Pygmy Forest Image
The "Devil" of the New Jersey Pinelands – Standing in a Sphagnum Bog

The word "pygmy" is well worn and tested to evoke a reaction. There are pygmy animals, pygmy people, pygmy places, pygmy things and even pygmy insults. There is scant literature about pygmy thoughts or pygmy feelings but I believe they are as real as the Pygmy Hippopotamus.

Wars between the pygmies and the cranes were not the only pygmy wars. The wars of 1918 – 1923 in Eastern Europe and Russia were called the pygmy wars, so dubbed by Winston Churchill as he foresaw the conflicts looming after WWI. He said, "The war of the giants has ended; the wars of the pygmies have begun."

Pygmy Hippo

There are pygmy elephants in Africa and Asia, Pygmy kangaroos in Australia, pygmy antelope & Jerboa, – Bumblebee bats, Pink Fairy armadillo, and the oxymoronic pygmy whale and pygmy mammoth. There are Bumblebee hummingbirds in Cuba who use spider web silk to attach their nests to small twigs and the Etruscan shrew, the smallest mammal in the world. Miniature domestic animals include 17” horses, tea-cup pigs, toy dogs, Munchkin cats, miniature cattle, Pygmy goats and Dwarf rabbits.

Baby Pygmy Hippopotamus There are about 200 species of animals designated as "pygmy".

A gallon of average fat milk weighs 8.6 lbs., but Pygmy Goat Milk weighs only 8 lbs. because it is leaner.

I recently counted the number of articles in which the word "pygmy" was included in the newspaper archive that I use for research. Between the years 1700 and 1750, "pygmy" appeared in 7 articles. The term was mostly used as an insult except for a single reference in an ad for the reading of a poem about Homer's mythical battles between the Pygmies and the Cranes. The next 50 years brought up 9 articles with the word "pygmy", all tributes to "Pliny the Elder" of Roman times and the mythical pygmy-crane wars.

Pygmies Described

Between 1800 and 1900 almost 4000 stories appeared in the newspapers about pygmies. Most of these were about African pygmies who had recently been discovered. A fictional story about 8 inch tall pygmy children playing under the shade of mushrooms and living in tiny cities was widely circulated early in the 19th century which clouded any understanding of what real pygmies were and further relegated them to the realm of fantasy. An 1874 children's story, "The Deaf and Dumb Pygmy Families", was written in the form of a riddle, where the pygmies turn out to be printing press type of various fonts.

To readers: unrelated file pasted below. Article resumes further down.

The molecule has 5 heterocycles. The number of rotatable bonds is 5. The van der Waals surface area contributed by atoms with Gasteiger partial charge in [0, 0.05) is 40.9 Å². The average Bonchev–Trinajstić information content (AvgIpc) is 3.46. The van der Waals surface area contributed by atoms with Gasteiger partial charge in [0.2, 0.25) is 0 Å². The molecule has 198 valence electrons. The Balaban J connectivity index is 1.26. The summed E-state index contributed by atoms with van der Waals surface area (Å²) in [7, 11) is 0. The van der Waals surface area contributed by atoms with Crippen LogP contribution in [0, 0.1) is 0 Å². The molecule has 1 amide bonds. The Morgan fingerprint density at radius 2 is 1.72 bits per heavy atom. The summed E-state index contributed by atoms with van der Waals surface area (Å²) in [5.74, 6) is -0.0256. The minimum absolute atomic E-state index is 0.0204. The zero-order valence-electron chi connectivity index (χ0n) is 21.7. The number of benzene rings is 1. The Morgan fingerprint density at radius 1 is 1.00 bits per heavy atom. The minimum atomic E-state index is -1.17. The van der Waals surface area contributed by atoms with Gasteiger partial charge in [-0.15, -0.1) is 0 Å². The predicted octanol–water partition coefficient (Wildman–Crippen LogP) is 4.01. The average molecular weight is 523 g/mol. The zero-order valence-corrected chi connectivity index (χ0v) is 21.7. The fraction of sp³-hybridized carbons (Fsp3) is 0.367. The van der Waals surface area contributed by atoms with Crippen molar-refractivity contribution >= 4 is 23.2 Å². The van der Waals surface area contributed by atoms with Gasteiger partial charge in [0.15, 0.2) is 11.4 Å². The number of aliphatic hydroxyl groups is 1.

The next 50 years saw twenty six thousand pygmy articles including many contradictory stories about the nature of pygmies. Some articles stated that they were deceitful and treacherous cannibals while others depicted them as warm, friendly and generous, although of limited intelligence. All agreed that they lived like animals in dark and isolated "pygmy forests". Since 1950, over sixty eight thousand such stories have been written. Actual Pygmy Forest stories, about the kind of forest that consists of stunted trees, were published in 508 articles over the entire 300 year time-period.

Pygmies in Africa:

I am inadequate to address the magnitude of problems pygmy tribes and people have confronted in regions of Africa for countless generations. They have been marginalized, ridiculed, displaced and exploited at almost every turn in history. There are descriptions of them being used as servants in ancient Egypt and as side-show subjects in 20th century America. They have been hunted down for sport. They have been captured to be put on display for Kings in Europe and they have been measured, weighed and inspected by anthropologists and museum curators.

It cannot go unmentioned that stories about pygmy people in Africa persist in the news. They live in peril in the Democratic Republic of Congo, their existence threatened by deforestation, prejudice and enslavement. One champion of the Pygmies' cause is professional mixed martial artist, Justine Wren, who traded a life of drug addiction and despair for a home in Central Africa with the forest people that he loves.

An Ugandan pygmy hunts monkeys in Semili national park in Bundibugyo district.